How Physicians View Stress Illness (1)

Jerome Groopman, MD is the Chair of the Department of Medicine at Harvard Medical School and an author of numerous scientific journal articles on AIDS and cancer.  His recent book, How Doctors Think, has been a best seller.

The vice president of the newly incorporated Psychophysiologic Disorders Association sent me the following quote from Dr Groopman:

“Doctors often dislike their hypochondriac patients; they consume inordinate amounts of time, and strain hospital resources with their interminable complaints. In the United States, it is estimated, twenty billion dollars a year is spent on patients whose psychological distress requires repeated tests and procedures. Many doctors and nurses make fun of hypochondriacs, calling them “crocks” and “turkeys.” The favored epithet among interns and residents is GOMER, which stands for Get Out of My Emergency Room. Many doctors are relieved when a hypochondriac leaves them for another physician.”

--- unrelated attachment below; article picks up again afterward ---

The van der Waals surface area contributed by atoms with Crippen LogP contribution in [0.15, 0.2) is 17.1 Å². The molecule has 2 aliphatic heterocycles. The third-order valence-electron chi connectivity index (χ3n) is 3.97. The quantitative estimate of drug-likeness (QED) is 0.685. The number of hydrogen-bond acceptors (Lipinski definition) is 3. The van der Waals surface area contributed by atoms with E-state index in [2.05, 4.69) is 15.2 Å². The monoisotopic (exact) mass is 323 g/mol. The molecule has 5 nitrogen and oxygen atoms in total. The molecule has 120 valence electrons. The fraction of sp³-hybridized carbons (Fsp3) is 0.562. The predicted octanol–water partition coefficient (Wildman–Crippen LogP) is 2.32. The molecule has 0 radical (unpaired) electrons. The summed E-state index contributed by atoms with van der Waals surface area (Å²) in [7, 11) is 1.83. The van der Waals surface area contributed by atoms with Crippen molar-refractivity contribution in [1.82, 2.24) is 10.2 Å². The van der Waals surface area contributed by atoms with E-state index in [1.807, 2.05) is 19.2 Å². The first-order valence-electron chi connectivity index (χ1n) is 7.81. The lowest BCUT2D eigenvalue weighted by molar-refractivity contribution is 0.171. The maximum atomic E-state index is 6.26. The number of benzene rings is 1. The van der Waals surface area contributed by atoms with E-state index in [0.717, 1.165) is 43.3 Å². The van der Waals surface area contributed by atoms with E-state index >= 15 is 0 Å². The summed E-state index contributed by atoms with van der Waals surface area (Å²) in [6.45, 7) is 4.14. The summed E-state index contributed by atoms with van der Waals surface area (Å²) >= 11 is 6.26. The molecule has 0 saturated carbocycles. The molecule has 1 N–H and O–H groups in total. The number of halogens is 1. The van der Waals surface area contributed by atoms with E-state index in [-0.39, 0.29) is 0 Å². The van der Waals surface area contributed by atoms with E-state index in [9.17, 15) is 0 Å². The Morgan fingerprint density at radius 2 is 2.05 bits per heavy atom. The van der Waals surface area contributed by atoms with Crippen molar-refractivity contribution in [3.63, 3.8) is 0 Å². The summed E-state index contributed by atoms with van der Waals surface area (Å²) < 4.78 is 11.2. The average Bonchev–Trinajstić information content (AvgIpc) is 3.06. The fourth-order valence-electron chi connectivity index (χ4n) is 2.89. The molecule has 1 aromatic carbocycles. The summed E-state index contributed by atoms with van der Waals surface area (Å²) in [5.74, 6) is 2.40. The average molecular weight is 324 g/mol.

Dr. Groopman is highlighting two errors that are typical for physicians and instructive for those interested in psychophysiologic disorders (the new technical term for stress illness).

First, he points out that physicians lump together patients with medically unexplained symptoms and label them all as hypochondriacs. Much more useful is understanding that there are at least two other conditions that commonly produce illness that diagnostic tests cannot explain.  All three of these are distinct in both diagnosis and treatment.  Correctly identifying which of the three is responsible for the patient’s illness is essential to appropriate care.  More on this in the next post.

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